“The Mayor makes no apology for demanding better for London and putting its interests first,” Khan’s spokesperson said.
By: Pramod Thomas
London Mayor Sadiq Khan has been summonsed to face London Assembly on his role in the resignation of former Metropolitan Police Commissioner Cressida Dick earlier this year.
Khan will be the first sitting mayor to be summonsed in this way through by the Assembly’s police and crime committee, reports said.
The power has been granted to the committee under the Police Reform and Social Responsibility Act 2011. The motion to summon Kahn was agreed by a vote of five to four. Three Labour members and one Green member have opposed the move.
The mayor has been asked to appear on November 16. If he fails to appear before the committee, he could be fined or jailed for up to three months.
A review into the resignation of the commissioner by Sir Tom Winsor revealed that the mayor urged Dick to break the law by sacking all the police officers involved in the Charing Cross racism scandal for ‘political gains’
It also alleged that Khan ‘intimidated’ her during her final weeks in the job and said that he had not followed due process and forced the officer to step down.
It is learnt that former home secretary Priti Patel, Dick and Sir Tom are likely to attend the meeting.
“The Sir Tom Winsor review has raised important questions about the circumstances under which the former Metropolitan Police commissioner stood down. The London Assembly police and crime committee has statutory powers to summons the Mayor, which we have used for the first time today,” Susan Hall, the leader of the Greater London Authority (GLA) Conservatives, who also chairs the committee, was quoted as saying by The Telegraph.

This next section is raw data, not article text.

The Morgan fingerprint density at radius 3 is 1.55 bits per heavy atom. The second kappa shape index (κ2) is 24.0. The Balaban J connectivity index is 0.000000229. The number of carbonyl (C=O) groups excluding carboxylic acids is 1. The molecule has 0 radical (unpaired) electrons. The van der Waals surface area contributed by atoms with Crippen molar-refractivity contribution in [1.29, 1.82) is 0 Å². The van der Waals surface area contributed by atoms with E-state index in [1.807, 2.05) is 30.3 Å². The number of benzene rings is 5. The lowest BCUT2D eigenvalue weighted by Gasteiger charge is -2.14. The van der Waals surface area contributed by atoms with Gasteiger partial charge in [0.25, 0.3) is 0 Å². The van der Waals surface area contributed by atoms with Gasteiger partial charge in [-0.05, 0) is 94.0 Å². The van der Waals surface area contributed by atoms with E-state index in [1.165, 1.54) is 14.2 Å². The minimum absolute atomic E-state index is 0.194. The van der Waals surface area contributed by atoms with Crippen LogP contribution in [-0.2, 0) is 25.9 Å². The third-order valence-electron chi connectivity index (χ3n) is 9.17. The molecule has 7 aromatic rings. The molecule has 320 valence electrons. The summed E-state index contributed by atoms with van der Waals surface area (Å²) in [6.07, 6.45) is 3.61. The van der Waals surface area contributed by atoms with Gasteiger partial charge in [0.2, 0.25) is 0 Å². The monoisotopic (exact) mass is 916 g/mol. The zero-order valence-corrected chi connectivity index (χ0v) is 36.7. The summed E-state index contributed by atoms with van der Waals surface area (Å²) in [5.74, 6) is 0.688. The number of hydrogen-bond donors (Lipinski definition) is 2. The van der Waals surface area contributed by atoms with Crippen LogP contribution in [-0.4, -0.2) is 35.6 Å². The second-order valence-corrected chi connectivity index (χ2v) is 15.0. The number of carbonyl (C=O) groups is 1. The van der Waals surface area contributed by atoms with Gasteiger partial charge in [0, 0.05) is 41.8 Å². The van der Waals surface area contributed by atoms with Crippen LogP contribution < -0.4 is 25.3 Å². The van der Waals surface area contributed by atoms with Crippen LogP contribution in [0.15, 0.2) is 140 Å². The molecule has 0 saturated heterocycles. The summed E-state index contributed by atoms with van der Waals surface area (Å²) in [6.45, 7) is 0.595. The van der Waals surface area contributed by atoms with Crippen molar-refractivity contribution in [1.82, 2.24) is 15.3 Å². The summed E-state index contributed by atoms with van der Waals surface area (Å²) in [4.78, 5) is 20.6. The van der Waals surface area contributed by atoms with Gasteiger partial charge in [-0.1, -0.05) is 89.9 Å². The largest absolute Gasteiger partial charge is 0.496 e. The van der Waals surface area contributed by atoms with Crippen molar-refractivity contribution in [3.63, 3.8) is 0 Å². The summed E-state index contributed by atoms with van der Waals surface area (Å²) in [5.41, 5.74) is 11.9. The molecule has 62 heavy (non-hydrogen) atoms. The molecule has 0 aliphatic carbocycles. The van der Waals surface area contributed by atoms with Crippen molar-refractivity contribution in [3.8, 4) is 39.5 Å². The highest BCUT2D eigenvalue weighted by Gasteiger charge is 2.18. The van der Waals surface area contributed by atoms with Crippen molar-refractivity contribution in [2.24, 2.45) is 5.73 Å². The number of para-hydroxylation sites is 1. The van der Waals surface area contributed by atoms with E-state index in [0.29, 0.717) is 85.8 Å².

“We believe that, given the seriousness of the review’s findings, the Mayor needs to address the unanswered questions that have emerged. The public will rightly want to know what happened and what lessons need to be learned for the future.”
Committee deputy chair, Labour’s Unmesh Desai, voiced concerns against summonsing the city’s head. He, instead, suggested to invite Khan first. “If he did not accept within an agreed time period, we can consider summonsing him,” he said during the meeting.
Earlier this month, Khan said that Sir Tom’s report was clearly biased as it ignored facts. He claimed that he lost faith in the former Commissioner following a series of scandals in Met force.
“The Mayor’s focus is on working with the new reforming commissioner to build a safer London for everyone, rebuild trust and confidence in the police and support Sir Mark [Rowley] to drive through the urgent reforms and step change in culture and performance Londoners deserve,” a spokesman for the mayor said.
“Londoners elected the Mayor to hold the Met Commissioner to account, and that’s exactly what he has done. The Mayor makes no apology for demanding better for London and putting its interests first.”